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Campsite Coffee

Campers who don't have access to their favorite coffee maker at the campsite can still enjoy a rich mug of coffee using mostly basic kitchen utensils.

Campetent has developed this brewing method to assist novice campers. It all started with a broken French Press carafe and some improvising...

The procedure works fine for canned and for decaf coffee and produces a rich brew.

It's only slightly more work than using a dedicated coffee brewing apparatus, but may well offer a better result.

Campers should feel free to modify or borrow from these directions to suit their taste in coffee.

Family camping coffee recipe for one 12 oz mug

1 small (3 - 4 cup) pan to boil water

1 small separate pan or container to brew coffee.

1-1/4 cup (10 oz) water

2 TBSP coffee grind

1 fine mesh strainer (about 3 to 4 inches in diameter with handle)

1 single cup, plastic, Melitta brew cone that sits on a cup

1 8-cup basket filter (or 1 #2 paper cone filter)

1 12-oz mug

Timer or watch


Directions:

Measure the coffee grind into an empty pan or into a heat resistant container.

In a separate pan, boil the 10 oz of water to a full boil.

Remove the boiling water from heat and add 2 to 3 TBSP of room temperature water to it.

Pour the hot water over the coffee grind in the other container. The water should fall about 6 to 8 inches total while poured.

Set the timer for 3 minutes.

Stir the brew gently for 1 minute and cover.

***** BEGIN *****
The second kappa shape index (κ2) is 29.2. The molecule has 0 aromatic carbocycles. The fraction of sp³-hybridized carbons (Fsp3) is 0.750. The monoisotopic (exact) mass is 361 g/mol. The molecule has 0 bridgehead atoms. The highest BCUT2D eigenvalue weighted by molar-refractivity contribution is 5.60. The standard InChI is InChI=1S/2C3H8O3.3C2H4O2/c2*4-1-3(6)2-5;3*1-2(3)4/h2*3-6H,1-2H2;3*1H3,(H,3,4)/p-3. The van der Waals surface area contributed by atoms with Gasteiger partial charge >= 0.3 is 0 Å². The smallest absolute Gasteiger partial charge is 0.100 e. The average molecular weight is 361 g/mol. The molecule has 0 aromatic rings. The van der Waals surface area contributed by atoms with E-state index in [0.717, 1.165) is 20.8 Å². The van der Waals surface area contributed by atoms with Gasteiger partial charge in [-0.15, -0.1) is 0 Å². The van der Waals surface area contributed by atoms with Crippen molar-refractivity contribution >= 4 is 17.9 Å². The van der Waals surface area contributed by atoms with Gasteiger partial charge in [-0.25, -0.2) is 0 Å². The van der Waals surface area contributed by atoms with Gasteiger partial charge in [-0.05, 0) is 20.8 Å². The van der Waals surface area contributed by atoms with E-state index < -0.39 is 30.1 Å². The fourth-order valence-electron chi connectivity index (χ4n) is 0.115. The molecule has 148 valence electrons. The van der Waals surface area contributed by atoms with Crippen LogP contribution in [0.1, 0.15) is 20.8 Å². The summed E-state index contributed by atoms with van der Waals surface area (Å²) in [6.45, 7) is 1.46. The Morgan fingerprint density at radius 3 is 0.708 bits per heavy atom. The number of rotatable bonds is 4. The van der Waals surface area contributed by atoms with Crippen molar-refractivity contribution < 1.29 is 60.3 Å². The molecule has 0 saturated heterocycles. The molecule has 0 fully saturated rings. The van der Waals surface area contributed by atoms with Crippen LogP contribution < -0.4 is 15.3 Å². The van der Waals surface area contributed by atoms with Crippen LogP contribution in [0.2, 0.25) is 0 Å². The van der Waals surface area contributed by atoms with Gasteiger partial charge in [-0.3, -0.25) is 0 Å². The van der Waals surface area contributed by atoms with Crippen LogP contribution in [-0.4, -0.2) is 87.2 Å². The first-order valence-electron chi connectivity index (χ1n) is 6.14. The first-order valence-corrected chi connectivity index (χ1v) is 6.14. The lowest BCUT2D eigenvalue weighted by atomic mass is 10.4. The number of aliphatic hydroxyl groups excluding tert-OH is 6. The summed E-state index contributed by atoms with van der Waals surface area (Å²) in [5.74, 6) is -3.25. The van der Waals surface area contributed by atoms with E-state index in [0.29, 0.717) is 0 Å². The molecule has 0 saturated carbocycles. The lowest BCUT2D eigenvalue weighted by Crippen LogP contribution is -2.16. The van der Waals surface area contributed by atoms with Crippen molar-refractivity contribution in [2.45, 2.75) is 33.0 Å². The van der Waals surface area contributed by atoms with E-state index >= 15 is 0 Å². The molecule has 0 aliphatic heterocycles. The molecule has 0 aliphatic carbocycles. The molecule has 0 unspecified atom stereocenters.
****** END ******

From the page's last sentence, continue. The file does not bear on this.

Fold the basket filter into a cone (see below) or use a cone filter, place it in the Melitta brewer and stack the brewer on the mug.

When the timer goes off, hold the strainer over the mug and pour the brewed coffee through the strainer and into the Melitta brewer basket for fine filtering.

Enjoy a rich cup of coffee.

When finished, knock the grounds from the strainer into the trash.

Rinse any brewing utensils clean.


With a bit of practice, campers should be able to brew a consistently rich cup of coffee with mostly basic utensils. Good coffee should have a rich bitter flavor and not a flat, bland or stale bitter flavor.

Tips and ideas

Brewing the coffee in a separate container is less fuss and more consistent than trying to brew it in the cone. The water is in contact with the grind long enough to extract a rich brew–even from canned coffee.

Most of the extra labor for this method is straining the coffee.

The cone is only used to filter the sediment out of the brew.

The heated water needs to reach the proper temperature, in order to extract a rich brew from the grind. Campers can consistently achieve this by bringing the water to a full boil and then adding about 3 to 4 tablespoons of room temperature water to slightly lower the temperature.

Bringing the water to a full boil removes oxygen from the water, which would normally cause the coffee brew to taste flat. Pouring the hot water into a second container adds oxygen back in, producing a rich flavor. The 6 to 8 inches is about the distance it falls while being poured into a French Press carafe.